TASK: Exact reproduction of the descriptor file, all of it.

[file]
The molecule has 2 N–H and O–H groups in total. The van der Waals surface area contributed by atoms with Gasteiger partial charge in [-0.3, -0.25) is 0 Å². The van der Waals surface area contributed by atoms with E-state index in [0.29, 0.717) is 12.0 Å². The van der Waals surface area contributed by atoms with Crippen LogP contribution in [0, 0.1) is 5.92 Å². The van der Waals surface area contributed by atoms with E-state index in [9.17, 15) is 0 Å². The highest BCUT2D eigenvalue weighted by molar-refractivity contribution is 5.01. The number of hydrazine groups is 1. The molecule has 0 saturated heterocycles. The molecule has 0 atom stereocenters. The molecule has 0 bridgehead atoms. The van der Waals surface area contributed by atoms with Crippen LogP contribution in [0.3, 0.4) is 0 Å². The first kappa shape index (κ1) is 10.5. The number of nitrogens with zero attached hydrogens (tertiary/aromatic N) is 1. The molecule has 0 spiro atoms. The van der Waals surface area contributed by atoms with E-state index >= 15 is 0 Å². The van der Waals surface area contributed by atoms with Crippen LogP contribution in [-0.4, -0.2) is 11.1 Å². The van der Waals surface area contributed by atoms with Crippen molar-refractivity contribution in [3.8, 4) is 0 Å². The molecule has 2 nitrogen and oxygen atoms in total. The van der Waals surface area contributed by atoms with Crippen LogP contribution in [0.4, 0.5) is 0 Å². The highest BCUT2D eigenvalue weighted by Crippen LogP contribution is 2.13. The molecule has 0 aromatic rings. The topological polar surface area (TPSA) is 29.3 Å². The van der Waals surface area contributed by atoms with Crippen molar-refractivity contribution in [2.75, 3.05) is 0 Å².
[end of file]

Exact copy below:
The molecule has 2 N–H and O–H groups in total. The van der Waals surface area contributed by atoms with Gasteiger partial charge in [-0.3, -0.25) is 0 Å². The van der Waals surface area contributed by atoms with E-state index in [0.29, 0.717) is 12.0 Å². The van der Waals surface area contributed by atoms with Crippen LogP contribution in [0, 0.1) is 5.92 Å². The van der Waals surface area contributed by atoms with E-state index in [9.17, 15) is 0 Å². The highest BCUT2D eigenvalue weighted by molar-refractivity contribution is 5.01. The number of hydrazine groups is 1. The molecule has 0 saturated heterocycles. The molecule has 0 atom stereocenters. The molecule has 0 bridgehead atoms. The van der Waals surface area contributed by atoms with Crippen LogP contribution in [0.3, 0.4) is 0 Å². The first kappa shape index (κ1) is 10.5. The number of nitrogens with zero attached hydrogens (tertiary/aromatic N) is 1. The molecule has 0 spiro atoms. The van der Waals surface area contributed by atoms with E-state index >= 15 is 0 Å². The van der Waals surface area contributed by atoms with Crippen LogP contribution in [-0.4, -0.2) is 11.1 Å². The van der Waals surface area contributed by atoms with Crippen molar-refractivity contribution in [3.8, 4) is 0 Å². The molecule has 2 nitrogen and oxygen atoms in total. The van der Waals surface area contributed by atoms with Crippen LogP contribution in [0.4, 0.5) is 0 Å². The highest BCUT2D eigenvalue weighted by Crippen LogP contribution is 2.13. The molecule has 0 aromatic rings. The topological polar surface area (TPSA) is 29.3 Å². The van der Waals surface area contributed by atoms with Crippen molar-refractivity contribution in [2.75, 3.05) is 0 Å².